Delhi High Court: A suit was filed by Japan Patent Office (plaintiff) seeking an injunction against the defendants in a rather piquant situation where the plaintiff’s ‘JPO’ logo has been allegedly appropriated by the defendants who are using an identical logo for manufacture and sale of tools and kits. Prathiba M Singh, J., restrained the defendants and all others acting for or on their behalf from using the impugned JPO mark, JPO logo, as well as the impugned word mark ‘JPO PLATINUM’, or any other mark identical or like the JPO mark and logo, in respect of any products or services with immediate effect.
The JPO is a Japanese governmental agency that oversees the Industrial Property Rights affairs in Japan and functions under the Ministry of Economy, Trade and Industry, Japan, located in Kasumigaseki, Chiyoda, Tokyo. JPO has been associated with the founding date of Patent Law in Japan, on 18-04-1885, when the Patent Monopoly Act of Japan was enacted, celebrated as the Invention Day in Japan to raise public awareness of the industrial property rights system including the patent system. JPO is one of the five largest five patent offices in the world along with the European Patent Office (EPO), Korean Intellectual Property Office (KIPO), China National Intellectual Property Administration (CNIPA), and the United States Patent and Trademark Office (USPTO). Japan was the first country with which India established a Patent Prosecution Highway in 2019, thus having goodwill even within India for the last several years. The JPO’s logo is stated to have been adopted in 2011 to commemorate the 125th anniversary of the Industrial Property Rights System in Japan.
The plaintiff provides services to intellectual property owners for the registration of patent utility models, designs and trademarks. It is headed by a commissioner. The JPO has had many collaborations internationally in various organizations including World Intellectual Property Organization (WIPO) and Asia Pacific Industrial Property (AIPC), etc. In India, the JPO has a history of holding training programs and seminars in the field of Intellectual Property since 1996. In 2006, an MoU was entered into between JPO and Controller General of Patents, Designs and Trademarks, India (CGPDTM) for cooperation in Intellectual Property. The Memorandum of Cooperation on Industrial Property, 2015 recognizes the cooperation between JPO and CGPDTM for the speedy processing and disposal of IP applications while ensuring the quality of Intellectual Property Rights.
Defendant 1 i.e. A2Z Glass and Glazing Co. is a proprietorship firm owned and managed by one Mr. Ramesh Sharma. As per the plaint, Defendant is engaged in the business of manufacturing and supplying glass connectors and glass door handles. The company is also engaged in the trading business of architectural glass fittings, shower handles, shower hinges, etc. of third-party companies under their respective brand names. Defendant 2 and Defendant 3 are sister concerns of Defendant 1. The case of the plaintiff is that the defendants have blatantly copied Plaintiff’s ‘JPO’ mark/logo, for manufacturing and selling of their products in India. Defendants have also filed for trademark registration of their mark ‘JPO PLATINUM’ which is opposed by the Plaintiff.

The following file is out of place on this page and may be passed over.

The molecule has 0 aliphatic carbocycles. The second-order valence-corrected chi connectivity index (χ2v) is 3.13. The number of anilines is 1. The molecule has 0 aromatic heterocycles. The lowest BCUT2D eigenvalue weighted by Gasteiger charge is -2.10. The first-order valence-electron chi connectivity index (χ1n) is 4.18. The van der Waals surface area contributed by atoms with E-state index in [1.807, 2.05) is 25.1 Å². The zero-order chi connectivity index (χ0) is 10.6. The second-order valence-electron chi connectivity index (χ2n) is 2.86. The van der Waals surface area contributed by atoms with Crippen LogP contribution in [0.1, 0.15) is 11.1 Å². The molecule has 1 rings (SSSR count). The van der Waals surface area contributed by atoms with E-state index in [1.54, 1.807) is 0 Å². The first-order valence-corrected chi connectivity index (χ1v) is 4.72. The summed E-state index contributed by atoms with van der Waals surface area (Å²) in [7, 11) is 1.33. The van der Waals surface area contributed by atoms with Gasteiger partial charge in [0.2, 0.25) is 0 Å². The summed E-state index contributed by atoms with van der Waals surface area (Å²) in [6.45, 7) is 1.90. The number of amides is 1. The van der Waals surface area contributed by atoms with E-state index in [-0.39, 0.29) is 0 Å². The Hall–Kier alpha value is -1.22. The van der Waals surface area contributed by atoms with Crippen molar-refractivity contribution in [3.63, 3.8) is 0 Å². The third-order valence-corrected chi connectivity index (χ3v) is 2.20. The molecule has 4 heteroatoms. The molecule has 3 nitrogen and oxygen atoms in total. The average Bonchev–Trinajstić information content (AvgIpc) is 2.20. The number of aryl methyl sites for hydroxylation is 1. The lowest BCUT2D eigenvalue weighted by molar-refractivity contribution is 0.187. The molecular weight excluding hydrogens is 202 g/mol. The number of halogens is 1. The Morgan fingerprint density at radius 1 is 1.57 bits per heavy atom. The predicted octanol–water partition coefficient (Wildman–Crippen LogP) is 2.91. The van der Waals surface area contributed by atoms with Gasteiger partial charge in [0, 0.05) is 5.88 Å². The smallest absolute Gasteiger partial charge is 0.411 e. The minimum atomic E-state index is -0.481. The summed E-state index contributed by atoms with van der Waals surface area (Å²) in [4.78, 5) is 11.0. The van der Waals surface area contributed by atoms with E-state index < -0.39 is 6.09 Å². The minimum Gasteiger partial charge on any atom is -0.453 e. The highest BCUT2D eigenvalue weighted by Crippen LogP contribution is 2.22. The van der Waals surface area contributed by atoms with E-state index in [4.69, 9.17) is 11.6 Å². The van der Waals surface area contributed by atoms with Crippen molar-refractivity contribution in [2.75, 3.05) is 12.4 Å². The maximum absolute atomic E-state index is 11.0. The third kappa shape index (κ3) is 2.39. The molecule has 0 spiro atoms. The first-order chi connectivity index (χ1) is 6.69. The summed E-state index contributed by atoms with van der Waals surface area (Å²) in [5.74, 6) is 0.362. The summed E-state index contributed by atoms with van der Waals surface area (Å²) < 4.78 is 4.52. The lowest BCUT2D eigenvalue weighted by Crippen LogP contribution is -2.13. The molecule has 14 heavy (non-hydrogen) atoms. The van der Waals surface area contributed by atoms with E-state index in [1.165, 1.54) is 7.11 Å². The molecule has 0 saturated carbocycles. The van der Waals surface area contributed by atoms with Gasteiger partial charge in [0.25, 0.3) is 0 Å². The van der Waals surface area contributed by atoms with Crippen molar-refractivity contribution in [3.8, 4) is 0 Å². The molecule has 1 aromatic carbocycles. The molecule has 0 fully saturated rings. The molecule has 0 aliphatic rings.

The Court noted that the use of an identical colour combination and an identical logo by the defendants leaves no manner of doubt that the same is a complete imitation and copy of the JPO’s logo. The Defendants can have no explanation whatsoever for adopting this logo. The logo is an original artistic work and is entitled to copyright protection, as since the date of its creation, Japan has been a WTO country. Under Section 14 of the Copyright Act, 1957, JPO would have the exclusive rights to use this logo. The JPO does not have a registered trademark or copyright in its favour. It is but natural that the JPO could have never imagined that its logo would have been imitated by anyone. Thus, the non-filing of any trademark application for registration by the JPO is fully explicable.
The Court concluded that this is a case where the Intellectual Property Office of Japan has found itself at the receiving end of infringement and imitation by unscrupulous Defendants. The defendants’ use of the identical mark and logo would be violative of the Plaintiff’s goodwill and brand equity. Such misuse would cause dilution to the Plaintiff’s logo and mark. In any event, the same would also be an infringement of the copyright in the plaintiff’s logo. Thus, in cases relating to trademark violations and passing off, if the evidence establishes a prima facie case, even at the ex-parte stage, an injunction ought to be granted.
Thus, the Court held that the plaintiff makes a prima facie case for grant of an ex parte injunction. The balance of convenience also lies in favour of the plaintiff considering that it is a well-reputed patent office in the world, which grants and protects the rights of other Intellectual Property Right owners. If an injunction is not granted in the present case, it will lead to irreparable loss/harm to the Plaintiff’s reputation and goodwill as also lead to dilution of its brand equity. This is a fit case for granting an ex parte injunction.
[Japan Patent Office v A2Z Glass and Glazing Co., 2023 SCC OnLine Del 6414, decided on 11-10-2023]
Advocates who appeared in this case :
Mr. Pravin Anand, Mr. Dhruv Anand, Ms. Udita M. Patro, Ms. Sampurnaa Sanyal & Ms. Nimrat Singh, Advocates for plaintiff